October 4, 2022
Tagged As: Wealth Management
Stock and bond market volatility continued during the 3rd quarter. The S&P 500 Index gained back half of the decline experienced during the first two quarters of the year by mid-August before falling to the lowest levels of the year to end the quarter. The S&P 500 declined 4.89% during the 3rd quarter and is down 23.88% year-to-date. The 10-Year U.S. Treasury Yield dropped early in the quarter before rising to its highest levels since 2011. The 10-year note ended the quarter yielding 3.80%. The U.S. dollar also appreciated markedly relative to other global currencies approaching levels last seen in 2002. As a result, international stocks fared poorly during the quarter when priced in dollar-terms, falling 9.26% for the quarter and resulting in a decline of 26.71% year-to-date.
Inflation continues to be the main focus for the markets and the economy. The Federal Reserve Open Market Committee (FOMC), led by Chair, Jerome Powell, has spent the summer trying to convince markets that it will do what it takes to bring down inflation, even if it means slowing the economy. As evidence of their conviction, the FOMC raised interest rates by 75 basis points (0.75%) twice in the second quarter (July and September). The FOMC and the market expect two more hikes before the end of the year. The cost of energy has declined further and supply chains are much improved, but that has not yet translated into slower price growth in aggregate as other inflation measures continue to rise.
Confounding the FOMC’s efforts is the fact the U.S. economy, until very recently, has performed very well underpinned by a strong consumer. In addition, labor markets remain strong. The most recent reports on unemployment and consumer spending are not consistent with a slowing economy – something the FOMC is looking for as evidence that the rate hikes are taking effect.
On the other hand, global economies have fared worse than the U.S. China is still engaging in a zero-tolerance policy in a world mostly beyond COVID-driven lockdowns. China’s policy is still pressuring supply chains and contributing to some of the inflation in the U.S. The lock-downs have slowed the Chinese economy and have shed light on another developing problem involving their overbuilt and overvalued real estate sector.
Europe faces multiple challenges as a result of the ongoing conflict in the Ukraine, primarily as a consequence of sanctions put in place to pressure Russia to swiftly end the conflict. Russia has retaliated by stopping the flow of natural gas to the region, leading to much tighter supply and higher prices - just in time for winter. Renewable sources of energy are more widely utilized in Europe, but oil and natural gas still make up the majority of their energy mix. Further, a strengthening dollar is also impacting the price of imported goods for Europe. The European Central Bank is faced with having to raise rates to combat inflation in the face of what is likely going to be a relatively severe economic slowdown. A recession is very likely to occur in the U.S., but one is nearly certain to occur in Europe.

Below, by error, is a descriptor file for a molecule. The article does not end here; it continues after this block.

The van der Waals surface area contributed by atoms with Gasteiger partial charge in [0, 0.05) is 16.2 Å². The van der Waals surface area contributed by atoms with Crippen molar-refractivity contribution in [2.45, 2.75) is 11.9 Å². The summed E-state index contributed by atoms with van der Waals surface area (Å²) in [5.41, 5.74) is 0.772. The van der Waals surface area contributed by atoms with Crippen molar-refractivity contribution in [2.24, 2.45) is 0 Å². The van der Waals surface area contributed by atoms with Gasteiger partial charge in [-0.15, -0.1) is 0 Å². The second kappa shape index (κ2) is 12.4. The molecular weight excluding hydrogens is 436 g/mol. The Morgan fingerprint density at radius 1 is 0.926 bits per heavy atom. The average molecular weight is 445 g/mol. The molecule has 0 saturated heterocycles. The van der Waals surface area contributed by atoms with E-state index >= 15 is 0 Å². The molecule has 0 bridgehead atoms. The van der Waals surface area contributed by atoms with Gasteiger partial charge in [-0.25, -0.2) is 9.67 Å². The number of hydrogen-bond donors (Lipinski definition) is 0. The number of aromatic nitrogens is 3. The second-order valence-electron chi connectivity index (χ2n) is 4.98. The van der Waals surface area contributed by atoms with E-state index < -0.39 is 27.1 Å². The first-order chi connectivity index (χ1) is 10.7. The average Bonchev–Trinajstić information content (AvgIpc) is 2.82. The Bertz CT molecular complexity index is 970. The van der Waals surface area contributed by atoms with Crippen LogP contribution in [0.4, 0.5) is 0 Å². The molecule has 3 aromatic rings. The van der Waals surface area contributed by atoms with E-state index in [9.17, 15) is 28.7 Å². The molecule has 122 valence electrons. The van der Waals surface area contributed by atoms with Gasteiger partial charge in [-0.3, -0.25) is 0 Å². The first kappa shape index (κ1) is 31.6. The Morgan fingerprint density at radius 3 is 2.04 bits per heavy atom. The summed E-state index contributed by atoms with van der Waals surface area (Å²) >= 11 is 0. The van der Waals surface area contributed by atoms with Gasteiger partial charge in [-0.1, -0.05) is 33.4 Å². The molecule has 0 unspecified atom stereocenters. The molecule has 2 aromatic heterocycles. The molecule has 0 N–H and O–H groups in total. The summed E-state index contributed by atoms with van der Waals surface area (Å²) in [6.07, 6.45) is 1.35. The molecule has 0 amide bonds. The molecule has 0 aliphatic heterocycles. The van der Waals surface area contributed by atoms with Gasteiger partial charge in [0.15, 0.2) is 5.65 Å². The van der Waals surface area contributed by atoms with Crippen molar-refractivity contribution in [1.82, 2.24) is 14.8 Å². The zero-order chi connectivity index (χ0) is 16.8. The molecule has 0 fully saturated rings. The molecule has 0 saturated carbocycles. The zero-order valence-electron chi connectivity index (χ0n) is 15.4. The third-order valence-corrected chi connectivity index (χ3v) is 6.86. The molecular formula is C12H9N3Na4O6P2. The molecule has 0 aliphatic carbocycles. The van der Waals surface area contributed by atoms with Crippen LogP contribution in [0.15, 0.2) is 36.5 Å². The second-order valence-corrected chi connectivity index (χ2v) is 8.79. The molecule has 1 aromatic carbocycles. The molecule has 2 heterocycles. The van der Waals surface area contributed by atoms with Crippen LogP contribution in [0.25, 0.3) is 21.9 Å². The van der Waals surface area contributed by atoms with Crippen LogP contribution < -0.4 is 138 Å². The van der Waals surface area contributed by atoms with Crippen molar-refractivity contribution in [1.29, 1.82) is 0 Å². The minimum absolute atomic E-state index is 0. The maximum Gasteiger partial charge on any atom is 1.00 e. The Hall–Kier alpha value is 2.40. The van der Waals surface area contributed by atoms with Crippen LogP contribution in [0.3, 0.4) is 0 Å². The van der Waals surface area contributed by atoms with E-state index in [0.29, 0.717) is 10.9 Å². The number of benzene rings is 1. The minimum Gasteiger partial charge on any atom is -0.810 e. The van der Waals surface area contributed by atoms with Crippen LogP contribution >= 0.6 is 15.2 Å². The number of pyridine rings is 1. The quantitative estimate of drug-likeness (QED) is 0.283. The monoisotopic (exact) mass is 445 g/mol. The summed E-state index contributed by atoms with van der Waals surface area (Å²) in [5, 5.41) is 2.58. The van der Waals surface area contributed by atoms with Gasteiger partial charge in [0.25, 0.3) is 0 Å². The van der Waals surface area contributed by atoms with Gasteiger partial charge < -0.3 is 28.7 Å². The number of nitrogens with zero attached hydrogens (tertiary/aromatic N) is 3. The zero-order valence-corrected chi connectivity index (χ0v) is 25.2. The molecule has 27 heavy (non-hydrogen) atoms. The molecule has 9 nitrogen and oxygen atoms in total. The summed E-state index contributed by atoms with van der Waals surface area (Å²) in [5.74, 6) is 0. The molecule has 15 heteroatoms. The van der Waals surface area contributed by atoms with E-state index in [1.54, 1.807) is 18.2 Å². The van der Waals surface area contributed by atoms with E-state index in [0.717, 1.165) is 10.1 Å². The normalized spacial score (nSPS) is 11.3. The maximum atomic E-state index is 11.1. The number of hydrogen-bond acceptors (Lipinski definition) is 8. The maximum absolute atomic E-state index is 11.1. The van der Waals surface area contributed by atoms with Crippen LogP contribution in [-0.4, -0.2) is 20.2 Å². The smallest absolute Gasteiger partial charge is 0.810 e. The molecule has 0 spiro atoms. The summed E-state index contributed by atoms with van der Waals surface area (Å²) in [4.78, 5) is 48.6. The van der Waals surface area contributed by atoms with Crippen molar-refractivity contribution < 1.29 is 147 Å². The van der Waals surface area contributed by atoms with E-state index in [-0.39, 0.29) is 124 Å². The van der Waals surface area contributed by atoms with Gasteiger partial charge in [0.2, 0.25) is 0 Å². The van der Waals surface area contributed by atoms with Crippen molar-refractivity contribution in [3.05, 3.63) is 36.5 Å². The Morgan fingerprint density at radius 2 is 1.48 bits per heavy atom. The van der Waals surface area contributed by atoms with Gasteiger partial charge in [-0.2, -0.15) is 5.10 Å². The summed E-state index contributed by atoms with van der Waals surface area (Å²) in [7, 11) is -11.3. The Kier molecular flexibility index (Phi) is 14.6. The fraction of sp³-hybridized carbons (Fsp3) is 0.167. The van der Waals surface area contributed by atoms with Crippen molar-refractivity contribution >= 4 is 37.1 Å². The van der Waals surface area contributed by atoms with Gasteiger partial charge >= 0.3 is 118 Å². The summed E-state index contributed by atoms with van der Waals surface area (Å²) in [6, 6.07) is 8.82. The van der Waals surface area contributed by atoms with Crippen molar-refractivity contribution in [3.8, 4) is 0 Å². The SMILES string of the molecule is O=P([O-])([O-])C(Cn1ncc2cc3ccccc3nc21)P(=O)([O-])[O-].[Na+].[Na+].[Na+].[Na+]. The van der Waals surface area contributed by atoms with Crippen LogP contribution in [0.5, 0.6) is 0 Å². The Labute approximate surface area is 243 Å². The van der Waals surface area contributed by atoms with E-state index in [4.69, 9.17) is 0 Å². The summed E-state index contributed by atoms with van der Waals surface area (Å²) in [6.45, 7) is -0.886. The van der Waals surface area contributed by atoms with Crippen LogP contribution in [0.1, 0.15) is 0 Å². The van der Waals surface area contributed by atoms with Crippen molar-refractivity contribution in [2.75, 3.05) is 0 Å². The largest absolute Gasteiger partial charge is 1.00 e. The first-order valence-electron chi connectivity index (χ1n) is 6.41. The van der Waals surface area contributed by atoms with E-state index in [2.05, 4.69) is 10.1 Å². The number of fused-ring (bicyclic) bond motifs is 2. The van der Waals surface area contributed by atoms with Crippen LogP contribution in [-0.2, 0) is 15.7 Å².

Markets are beginning to fully realize the conviction of the FOMC and have priced investible assets accordingly. Valuations for stocks, as measured by the forward price-to-earnings ratio have declined to levels below the 25 year average. This certainly bodes well for returns in the long-term as expectations have risen since the beginning of the year. In the short-term, however, markets trade on emotion, and the primary emotion prevalent in markets today is fear, so prices certainly may go lower. Interest rates have eclipsed the 4% level in many areas of the market including mortgage rates over 6% for a 30 year loan – which is bad news for borrowers. However, rising rates certainly help investors as a fixed income portfolio now provides meaningful income as part of a balanced portfolio.
There is likely to be more economic pain ahead for the U.S. and the world, but how much to expect is hard to gauge. We are taking a two-pronged approach when positioning portfolios for the short and long-term. We have been allowing cash balances to rise as uncertainty surrounding many economic and geopolitical events may mean continued volatility in the markets. At the same time, we are keeping a bias towards stocks – primarily U.S. stocks. Relatively attractive valuations are compelling for the long-term but we want to balance that with risk-free funds in the event that the market experiences continued choppiness or an unanticipated event alters current expectations in a negative way. Money markets, the most risk-free investment available, are now yielding 3% – not much below the yield on a 10-year U.S. Treasury. We expect that yield to continue to rise as the FOMC continues to increase interest rates, meaning there is very little cost to building cash balances in the short-term compared to last year when interest rates were near zero.
Thank you for allowing us to serve you, it is an honor that we do not take for granted. As always, we are here to answer your questions and make sure your current asset allocation is still appropriate for your circumstances. If it has been a while since you have visited with us, please do not hesitate to call or email and set up a meeting with your Hills Bank Trust and Wealth Management Officer.
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